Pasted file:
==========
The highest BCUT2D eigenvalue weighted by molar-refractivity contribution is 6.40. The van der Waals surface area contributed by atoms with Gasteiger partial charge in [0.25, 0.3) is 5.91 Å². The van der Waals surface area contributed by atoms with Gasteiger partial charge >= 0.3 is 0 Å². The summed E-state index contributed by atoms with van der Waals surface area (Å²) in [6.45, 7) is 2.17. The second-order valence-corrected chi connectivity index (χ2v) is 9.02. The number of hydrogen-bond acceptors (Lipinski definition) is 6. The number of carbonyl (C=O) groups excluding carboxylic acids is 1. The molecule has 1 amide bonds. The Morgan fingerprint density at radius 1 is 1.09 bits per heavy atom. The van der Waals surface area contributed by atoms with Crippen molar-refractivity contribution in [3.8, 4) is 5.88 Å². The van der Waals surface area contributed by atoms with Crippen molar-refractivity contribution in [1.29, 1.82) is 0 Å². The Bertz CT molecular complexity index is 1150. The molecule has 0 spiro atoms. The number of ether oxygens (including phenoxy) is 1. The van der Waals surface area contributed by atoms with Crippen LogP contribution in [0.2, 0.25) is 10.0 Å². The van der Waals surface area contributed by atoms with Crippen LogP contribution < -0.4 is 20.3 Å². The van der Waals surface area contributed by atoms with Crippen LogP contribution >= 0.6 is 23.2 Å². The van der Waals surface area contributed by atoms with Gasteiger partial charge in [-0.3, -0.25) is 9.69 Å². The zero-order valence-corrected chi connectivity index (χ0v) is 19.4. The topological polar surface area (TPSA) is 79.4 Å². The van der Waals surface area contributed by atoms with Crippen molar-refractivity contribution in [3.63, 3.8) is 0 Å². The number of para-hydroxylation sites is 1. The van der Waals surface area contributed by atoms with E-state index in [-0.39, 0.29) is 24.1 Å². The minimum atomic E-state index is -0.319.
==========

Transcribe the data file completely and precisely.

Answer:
The highest BCUT2D eigenvalue weighted by molar-refractivity contribution is 6.40. The van der Waals surface area contributed by atoms with Gasteiger partial charge in [0.25, 0.3) is 5.91 Å². The van der Waals surface area contributed by atoms with Gasteiger partial charge >= 0.3 is 0 Å². The summed E-state index contributed by atoms with van der Waals surface area (Å²) in [6.45, 7) is 2.17. The second-order valence-corrected chi connectivity index (χ2v) is 9.02. The number of hydrogen-bond acceptors (Lipinski definition) is 6. The number of carbonyl (C=O) groups excluding carboxylic acids is 1. The molecule has 1 amide bonds. The Morgan fingerprint density at radius 1 is 1.09 bits per heavy atom. The van der Waals surface area contributed by atoms with Crippen molar-refractivity contribution in [3.8, 4) is 5.88 Å². The van der Waals surface area contributed by atoms with Crippen molar-refractivity contribution in [1.29, 1.82) is 0 Å². The Bertz CT molecular complexity index is 1150. The molecule has 0 spiro atoms. The number of ether oxygens (including phenoxy) is 1. The van der Waals surface area contributed by atoms with Crippen LogP contribution in [0.2, 0.25) is 10.0 Å². The van der Waals surface area contributed by atoms with Crippen LogP contribution < -0.4 is 20.3 Å². The van der Waals surface area contributed by atoms with Crippen LogP contribution >= 0.6 is 23.2 Å². The van der Waals surface area contributed by atoms with Gasteiger partial charge in [-0.3, -0.25) is 9.69 Å². The zero-order valence-corrected chi connectivity index (χ0v) is 19.4. The topological polar surface area (TPSA) is 79.4 Å². The van der Waals surface area contributed by atoms with Crippen molar-refractivity contribution in [3.63, 3.8) is 0 Å². The number of para-hydroxylation sites is 1. The van der Waals surface area contributed by atoms with E-state index in [-0.39, 0.29) is 24.1 Å². The minimum atomic E-state index is -0.319.